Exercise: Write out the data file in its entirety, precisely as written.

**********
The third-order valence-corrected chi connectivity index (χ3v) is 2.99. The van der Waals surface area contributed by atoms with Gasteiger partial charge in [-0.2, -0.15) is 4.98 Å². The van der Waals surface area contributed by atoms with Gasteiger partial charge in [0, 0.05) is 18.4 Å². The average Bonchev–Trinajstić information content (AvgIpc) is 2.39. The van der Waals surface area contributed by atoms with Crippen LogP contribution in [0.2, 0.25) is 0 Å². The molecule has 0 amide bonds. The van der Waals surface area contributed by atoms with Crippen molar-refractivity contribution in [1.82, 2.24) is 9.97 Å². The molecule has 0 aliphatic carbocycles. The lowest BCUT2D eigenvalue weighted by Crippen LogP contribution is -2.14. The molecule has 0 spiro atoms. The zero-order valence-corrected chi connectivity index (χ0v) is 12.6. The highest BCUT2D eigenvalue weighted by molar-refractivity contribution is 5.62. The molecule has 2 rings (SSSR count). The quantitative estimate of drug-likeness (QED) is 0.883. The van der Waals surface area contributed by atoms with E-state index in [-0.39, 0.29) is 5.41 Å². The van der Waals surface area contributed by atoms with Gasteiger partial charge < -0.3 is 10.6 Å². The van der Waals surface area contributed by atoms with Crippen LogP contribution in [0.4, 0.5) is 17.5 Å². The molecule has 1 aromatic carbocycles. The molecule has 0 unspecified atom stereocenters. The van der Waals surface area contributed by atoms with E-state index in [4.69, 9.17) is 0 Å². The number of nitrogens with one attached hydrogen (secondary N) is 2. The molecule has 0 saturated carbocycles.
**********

The third-order valence-corrected chi connectivity index (χ3v) is 2.99. The van der Waals surface area contributed by atoms with Gasteiger partial charge in [-0.2, -0.15) is 4.98 Å². The van der Waals surface area contributed by atoms with Gasteiger partial charge in [0, 0.05) is 18.4 Å². The average Bonchev–Trinajstić information content (AvgIpc) is 2.39. The van der Waals surface area contributed by atoms with Crippen LogP contribution in [0.2, 0.25) is 0 Å². The molecule has 0 amide bonds. The van der Waals surface area contributed by atoms with Crippen molar-refractivity contribution in [1.82, 2.24) is 9.97 Å². The molecule has 0 aliphatic carbocycles. The lowest BCUT2D eigenvalue weighted by Crippen LogP contribution is -2.14. The molecule has 0 spiro atoms. The zero-order valence-corrected chi connectivity index (χ0v) is 12.6. The highest BCUT2D eigenvalue weighted by molar-refractivity contribution is 5.62. The molecule has 2 rings (SSSR count). The quantitative estimate of drug-likeness (QED) is 0.883. The van der Waals surface area contributed by atoms with E-state index in [-0.39, 0.29) is 5.41 Å². The van der Waals surface area contributed by atoms with Gasteiger partial charge < -0.3 is 10.6 Å². The van der Waals surface area contributed by atoms with Crippen LogP contribution in [0.4, 0.5) is 17.5 Å². The molecule has 1 aromatic carbocycles. The molecule has 0 unspecified atom stereocenters. The van der Waals surface area contributed by atoms with E-state index in [4.69, 9.17) is 0 Å². The number of nitrogens with one attached hydrogen (secondary N) is 2. The molecule has 0 saturated carbocycles.